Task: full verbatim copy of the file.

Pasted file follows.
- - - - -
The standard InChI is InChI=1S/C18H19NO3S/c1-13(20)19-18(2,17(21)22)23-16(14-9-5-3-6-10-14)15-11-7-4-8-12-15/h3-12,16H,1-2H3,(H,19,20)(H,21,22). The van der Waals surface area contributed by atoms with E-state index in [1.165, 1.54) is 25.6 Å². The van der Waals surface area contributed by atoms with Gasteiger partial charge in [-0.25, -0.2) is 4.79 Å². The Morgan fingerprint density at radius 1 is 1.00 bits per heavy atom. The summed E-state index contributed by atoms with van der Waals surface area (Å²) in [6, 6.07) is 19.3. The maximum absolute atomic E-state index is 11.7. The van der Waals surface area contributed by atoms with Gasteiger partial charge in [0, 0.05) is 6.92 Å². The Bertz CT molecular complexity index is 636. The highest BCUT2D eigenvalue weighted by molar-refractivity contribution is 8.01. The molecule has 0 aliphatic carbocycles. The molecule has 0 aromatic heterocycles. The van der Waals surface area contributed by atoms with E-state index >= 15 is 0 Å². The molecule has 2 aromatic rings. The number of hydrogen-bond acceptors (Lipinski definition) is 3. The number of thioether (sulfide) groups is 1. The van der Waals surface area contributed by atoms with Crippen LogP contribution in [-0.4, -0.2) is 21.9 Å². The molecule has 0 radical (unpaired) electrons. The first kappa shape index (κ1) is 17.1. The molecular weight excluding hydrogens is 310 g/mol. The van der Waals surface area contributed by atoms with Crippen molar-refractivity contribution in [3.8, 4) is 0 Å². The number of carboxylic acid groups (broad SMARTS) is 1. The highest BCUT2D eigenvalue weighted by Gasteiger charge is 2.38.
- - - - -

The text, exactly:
The standard InChI is InChI=1S/C18H19NO3S/c1-13(20)19-18(2,17(21)22)23-16(14-9-5-3-6-10-14)15-11-7-4-8-12-15/h3-12,16H,1-2H3,(H,19,20)(H,21,22). The van der Waals surface area contributed by atoms with E-state index in [1.165, 1.54) is 25.6 Å². The van der Waals surface area contributed by atoms with Gasteiger partial charge in [-0.25, -0.2) is 4.79 Å². The Morgan fingerprint density at radius 1 is 1.00 bits per heavy atom. The summed E-state index contributed by atoms with van der Waals surface area (Å²) in [6, 6.07) is 19.3. The maximum absolute atomic E-state index is 11.7. The van der Waals surface area contributed by atoms with Gasteiger partial charge in [0, 0.05) is 6.92 Å². The Bertz CT molecular complexity index is 636. The highest BCUT2D eigenvalue weighted by molar-refractivity contribution is 8.01. The molecule has 0 aliphatic carbocycles. The molecule has 0 aromatic heterocycles. The van der Waals surface area contributed by atoms with E-state index >= 15 is 0 Å². The molecule has 2 aromatic rings. The number of hydrogen-bond acceptors (Lipinski definition) is 3. The number of thioether (sulfide) groups is 1. The van der Waals surface area contributed by atoms with Crippen LogP contribution in [-0.4, -0.2) is 21.9 Å². The molecule has 0 radical (unpaired) electrons. The first kappa shape index (κ1) is 17.1. The molecular weight excluding hydrogens is 310 g/mol. The van der Waals surface area contributed by atoms with Crippen molar-refractivity contribution in [3.8, 4) is 0 Å². The number of carboxylic acid groups (broad SMARTS) is 1. The highest BCUT2D eigenvalue weighted by Gasteiger charge is 2.38.